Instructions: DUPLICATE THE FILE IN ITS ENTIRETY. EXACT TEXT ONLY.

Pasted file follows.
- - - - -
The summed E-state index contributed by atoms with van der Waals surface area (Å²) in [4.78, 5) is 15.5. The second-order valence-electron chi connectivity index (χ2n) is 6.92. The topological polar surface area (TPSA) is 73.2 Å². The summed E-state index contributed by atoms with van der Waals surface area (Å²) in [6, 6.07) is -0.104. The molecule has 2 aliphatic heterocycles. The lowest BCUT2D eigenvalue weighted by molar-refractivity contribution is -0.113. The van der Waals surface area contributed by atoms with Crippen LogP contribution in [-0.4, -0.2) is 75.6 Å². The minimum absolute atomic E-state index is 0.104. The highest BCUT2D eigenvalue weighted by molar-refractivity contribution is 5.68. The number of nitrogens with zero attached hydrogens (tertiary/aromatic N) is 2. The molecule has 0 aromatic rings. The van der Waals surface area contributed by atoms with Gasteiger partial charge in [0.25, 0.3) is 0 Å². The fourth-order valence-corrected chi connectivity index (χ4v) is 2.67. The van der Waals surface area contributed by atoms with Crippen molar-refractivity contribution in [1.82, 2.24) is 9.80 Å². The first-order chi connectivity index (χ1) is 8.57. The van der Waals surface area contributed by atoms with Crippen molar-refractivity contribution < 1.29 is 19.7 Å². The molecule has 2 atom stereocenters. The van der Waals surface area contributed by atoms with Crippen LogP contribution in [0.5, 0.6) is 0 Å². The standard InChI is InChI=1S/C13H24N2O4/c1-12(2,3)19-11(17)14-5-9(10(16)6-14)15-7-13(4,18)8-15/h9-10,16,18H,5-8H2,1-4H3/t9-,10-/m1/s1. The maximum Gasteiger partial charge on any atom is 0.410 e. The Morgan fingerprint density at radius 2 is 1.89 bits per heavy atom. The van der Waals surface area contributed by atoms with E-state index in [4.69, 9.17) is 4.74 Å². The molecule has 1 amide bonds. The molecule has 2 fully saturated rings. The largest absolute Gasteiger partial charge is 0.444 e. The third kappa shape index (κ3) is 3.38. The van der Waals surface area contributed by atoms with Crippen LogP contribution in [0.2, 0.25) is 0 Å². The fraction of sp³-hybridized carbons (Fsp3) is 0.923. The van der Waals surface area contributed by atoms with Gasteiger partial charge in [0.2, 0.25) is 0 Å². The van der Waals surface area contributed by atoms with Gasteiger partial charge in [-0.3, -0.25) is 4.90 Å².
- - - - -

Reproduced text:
The summed E-state index contributed by atoms with van der Waals surface area (Å²) in [4.78, 5) is 15.5. The second-order valence-electron chi connectivity index (χ2n) is 6.92. The topological polar surface area (TPSA) is 73.2 Å². The summed E-state index contributed by atoms with van der Waals surface area (Å²) in [6, 6.07) is -0.104. The molecule has 2 aliphatic heterocycles. The lowest BCUT2D eigenvalue weighted by molar-refractivity contribution is -0.113. The van der Waals surface area contributed by atoms with Crippen LogP contribution in [-0.4, -0.2) is 75.6 Å². The minimum absolute atomic E-state index is 0.104. The highest BCUT2D eigenvalue weighted by molar-refractivity contribution is 5.68. The number of nitrogens with zero attached hydrogens (tertiary/aromatic N) is 2. The molecule has 0 aromatic rings. The van der Waals surface area contributed by atoms with Gasteiger partial charge in [0.25, 0.3) is 0 Å². The fourth-order valence-corrected chi connectivity index (χ4v) is 2.67. The van der Waals surface area contributed by atoms with Crippen molar-refractivity contribution in [1.82, 2.24) is 9.80 Å². The first-order chi connectivity index (χ1) is 8.57. The van der Waals surface area contributed by atoms with Crippen molar-refractivity contribution < 1.29 is 19.7 Å². The molecule has 2 atom stereocenters. The van der Waals surface area contributed by atoms with Crippen LogP contribution in [0.5, 0.6) is 0 Å². The standard InChI is InChI=1S/C13H24N2O4/c1-12(2,3)19-11(17)14-5-9(10(16)6-14)15-7-13(4,18)8-15/h9-10,16,18H,5-8H2,1-4H3/t9-,10-/m1/s1. The maximum Gasteiger partial charge on any atom is 0.410 e. The Morgan fingerprint density at radius 2 is 1.89 bits per heavy atom. The van der Waals surface area contributed by atoms with E-state index in [4.69, 9.17) is 4.74 Å². The molecule has 1 amide bonds. The molecule has 2 fully saturated rings. The largest absolute Gasteiger partial charge is 0.444 e. The third kappa shape index (κ3) is 3.38. The van der Waals surface area contributed by atoms with Crippen LogP contribution in [0.2, 0.25) is 0 Å². The fraction of sp³-hybridized carbons (Fsp3) is 0.923. The van der Waals surface area contributed by atoms with Gasteiger partial charge in [0.2, 0.25) is 0 Å². The van der Waals surface area contributed by atoms with Gasteiger partial charge in [-0.3, -0.25) is 4.90 Å².